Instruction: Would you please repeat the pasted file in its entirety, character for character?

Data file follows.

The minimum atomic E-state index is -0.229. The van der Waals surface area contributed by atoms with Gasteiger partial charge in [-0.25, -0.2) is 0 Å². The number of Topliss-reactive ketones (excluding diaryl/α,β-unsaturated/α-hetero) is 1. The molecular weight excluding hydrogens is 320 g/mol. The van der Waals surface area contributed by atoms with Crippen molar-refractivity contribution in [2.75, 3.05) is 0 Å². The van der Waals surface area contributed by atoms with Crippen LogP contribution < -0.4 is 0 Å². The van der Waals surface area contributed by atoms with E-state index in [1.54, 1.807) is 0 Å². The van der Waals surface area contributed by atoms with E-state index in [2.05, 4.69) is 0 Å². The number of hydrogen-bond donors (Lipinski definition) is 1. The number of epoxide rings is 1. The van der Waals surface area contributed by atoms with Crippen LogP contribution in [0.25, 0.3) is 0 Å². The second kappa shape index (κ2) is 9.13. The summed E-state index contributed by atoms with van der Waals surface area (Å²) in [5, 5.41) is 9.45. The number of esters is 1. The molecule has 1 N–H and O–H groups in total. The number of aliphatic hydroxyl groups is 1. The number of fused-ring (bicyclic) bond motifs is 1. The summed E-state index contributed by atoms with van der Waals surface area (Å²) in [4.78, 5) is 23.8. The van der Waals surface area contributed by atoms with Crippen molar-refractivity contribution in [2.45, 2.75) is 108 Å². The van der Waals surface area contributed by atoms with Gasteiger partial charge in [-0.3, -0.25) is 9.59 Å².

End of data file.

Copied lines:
The minimum atomic E-state index is -0.229. The van der Waals surface area contributed by atoms with Gasteiger partial charge in [-0.25, -0.2) is 0 Å². The number of Topliss-reactive ketones (excluding diaryl/α,β-unsaturated/α-hetero) is 1. The molecular weight excluding hydrogens is 320 g/mol. The van der Waals surface area contributed by atoms with Crippen molar-refractivity contribution in [2.75, 3.05) is 0 Å². The van der Waals surface area contributed by atoms with Crippen LogP contribution < -0.4 is 0 Å². The van der Waals surface area contributed by atoms with E-state index in [1.54, 1.807) is 0 Å². The van der Waals surface area contributed by atoms with E-state index in [2.05, 4.69) is 0 Å². The number of hydrogen-bond donors (Lipinski definition) is 1. The number of epoxide rings is 1. The van der Waals surface area contributed by atoms with Crippen LogP contribution in [0.25, 0.3) is 0 Å². The second kappa shape index (κ2) is 9.13. The summed E-state index contributed by atoms with van der Waals surface area (Å²) in [5, 5.41) is 9.45. The number of esters is 1. The molecule has 1 N–H and O–H groups in total. The number of aliphatic hydroxyl groups is 1. The number of fused-ring (bicyclic) bond motifs is 1. The summed E-state index contributed by atoms with van der Waals surface area (Å²) in [4.78, 5) is 23.8. The van der Waals surface area contributed by atoms with Crippen molar-refractivity contribution in [2.45, 2.75) is 108 Å². The van der Waals surface area contributed by atoms with Gasteiger partial charge in [-0.3, -0.25) is 9.59 Å².